Ryan Pickett knew he wasn’t delivering any sort of brilliant football insight. The Green Bay Packers veteran defensive tackle was simply stating the obvious.
“If we want to win this game, we’ve got to stop the run,” Pickett said in breaking down the Packers’ challenge against the Seattle Seahawks Monday night at CenturyLink Field. “They’re built around him running the ball. They’re good up front, and they block for him to run the ball. We have to stop him. It’s no secret. We have to stop their run.”
And that means stopping Seahawks running back Marshawn Lynch, which is much easier said than done these days.
When the Seahawks first acquired him midway through the 2010 season – at a time when the Packers’ passionate fan base was pleading with general manager Ted Thompson to trade for him – Lynch didn’t exactly hit the ground running. While he had an unforgettable 67-yard touchdown run against the defending Super Bowl-champion New Orleans Saints in the NFC Wild Card playoff round that year, he failed to put together a 100-yard rushing game in his first 18 regular-season starts in Seattle.
But now, Lynch – after spending his first three NFL seasons with the Buffalo Bills, who drafted him in the first round out of California in the 2007 NFL Draft – has found a home in the Pacific Northwest and in the Seahawks’ Tom Cable-coached zone blocking scheme.
When Lynch ran for 122 yards and a touchdown on 26 carries in last week’s 27-7 victory over the Dallas Cowboys, it marked the seventh time in his last 11 regular-season games that Lynch had eclipsed the 100-yard mark. The 5-foot-11, 215-pound Lynch enters Monday night’s game having rushed for 207 yards on 47 carries (4.4-yard average), and while ex-University of Wisconsin rookie quarterback Russell Wilson might be one of the early feel-good stories of the 2012 seasons, make no mistake that the Seahawks offense rotates around the 26-year-old sixth-year running back.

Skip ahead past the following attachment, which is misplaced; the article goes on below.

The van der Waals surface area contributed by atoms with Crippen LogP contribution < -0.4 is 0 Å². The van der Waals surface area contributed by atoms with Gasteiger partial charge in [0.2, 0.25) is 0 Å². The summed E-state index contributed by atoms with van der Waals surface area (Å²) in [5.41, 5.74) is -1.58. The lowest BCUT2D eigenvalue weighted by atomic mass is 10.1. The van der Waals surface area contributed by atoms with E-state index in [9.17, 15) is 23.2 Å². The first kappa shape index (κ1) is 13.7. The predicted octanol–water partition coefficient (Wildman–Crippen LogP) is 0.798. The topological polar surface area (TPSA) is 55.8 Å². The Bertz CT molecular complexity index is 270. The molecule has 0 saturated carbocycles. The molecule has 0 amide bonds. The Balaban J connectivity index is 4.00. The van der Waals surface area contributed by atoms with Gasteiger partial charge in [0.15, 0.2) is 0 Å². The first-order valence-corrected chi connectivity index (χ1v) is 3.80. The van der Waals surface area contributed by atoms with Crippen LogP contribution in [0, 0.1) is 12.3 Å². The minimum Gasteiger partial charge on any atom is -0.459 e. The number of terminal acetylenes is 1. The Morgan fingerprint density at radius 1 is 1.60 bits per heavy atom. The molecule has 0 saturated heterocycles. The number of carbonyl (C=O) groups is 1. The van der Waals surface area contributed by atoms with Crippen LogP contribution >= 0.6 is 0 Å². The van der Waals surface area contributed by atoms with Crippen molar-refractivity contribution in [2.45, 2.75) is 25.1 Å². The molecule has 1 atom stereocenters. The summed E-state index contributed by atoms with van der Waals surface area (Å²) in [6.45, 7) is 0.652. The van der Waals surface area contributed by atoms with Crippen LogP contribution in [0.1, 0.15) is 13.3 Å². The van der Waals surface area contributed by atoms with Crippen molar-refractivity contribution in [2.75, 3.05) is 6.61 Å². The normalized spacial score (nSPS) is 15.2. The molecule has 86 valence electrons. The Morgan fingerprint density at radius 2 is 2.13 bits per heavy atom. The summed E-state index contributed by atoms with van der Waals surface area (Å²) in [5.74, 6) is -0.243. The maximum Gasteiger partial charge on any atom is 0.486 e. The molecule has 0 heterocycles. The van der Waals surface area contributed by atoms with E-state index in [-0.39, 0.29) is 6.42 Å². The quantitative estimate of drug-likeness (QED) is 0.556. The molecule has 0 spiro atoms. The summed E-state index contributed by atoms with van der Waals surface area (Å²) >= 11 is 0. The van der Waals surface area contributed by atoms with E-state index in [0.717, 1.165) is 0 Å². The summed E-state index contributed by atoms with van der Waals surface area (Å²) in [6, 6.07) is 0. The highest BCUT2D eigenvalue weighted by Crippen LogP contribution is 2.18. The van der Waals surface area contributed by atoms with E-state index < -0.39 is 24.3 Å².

“He’s an incredible player,” said Packers quarterback Aaron Rodgers, who played one season with Lynch at Cal and was a big proponent of the Packers trying to acquire him in 2010 – before ex-Packers personnel assistant John Schneider pulled the trigger on the deal for the Seahawks.
"We were kind of hoping here when Marshawn was on the (trade) market that we were going to get him. Because he's a big-time back, and when you have a piece like that, you can build around him."
Rodgers called Lynch’s touchdown against the Saints “one of the top 10 or 15 plays that we’ve seen in the NFL in the last 25 years,” and the Packers could be in danger of allowing a similar play if they’re not prepared for the Seahawks’ zone-blocking scheme.
“You’ve got to be careful,” Capers cautioned on Saturday. “They get you moving laterally and they’ve got a big back that’s going to stretch, stretch and if he sees one of those gaps come open, he plants that foot and comes downhill on you. … And that’s when you see Lynch come out of there for 20, 30 yards.
“They’ve done a nice job with a rookie quarterback. When you have an outstanding run game it takes pressure off your quarterback, and you can play-action pass, or your play-action pass is a lot more effective. If you’re an upfield penetrating defense, you’re probably going to have trouble with this running game.”
While the Packers defense is improved, the unit has had its problems against the run. San Francisco’s Frank Gore gashed the Packers for 112 yards and a 23-yard touchdown on 16 carries (7.0-yard average) in the opener, and the Chicago Bears’ tandem of Matt Forte (seven carries, 31 yards, 4.4-yard average) and Michael Bush (14 carries, 54 yards, 3.9-yard average) may have done more damage last week if not for Forte’s injury and the Bears digging a 23-3 hole on the scoreboard.
“I liked (the run defense) a lot better last week (against the Bears) than I did the first week,” Capers said. “I think our run defense will be like I feel about our total defense – I think you’ll see it improve.
“Your run defense, it’s like putting on a glove. You’ve got to have every gap taken care of, guys have to have confidence in the guy playing next to them, the more you play together the more aggressive you can be. So I felt we took a positive step last week. The first week, we were playing against what I thought was one of the best run teams in the league – very similar to this team we’re playing. I think Gore’s an outstanding running back that can make yardage after the first hit and Lynch is certainly in that same category. With his size and his strength, you’re going to need a second and third guy there to hit and wrap him up.”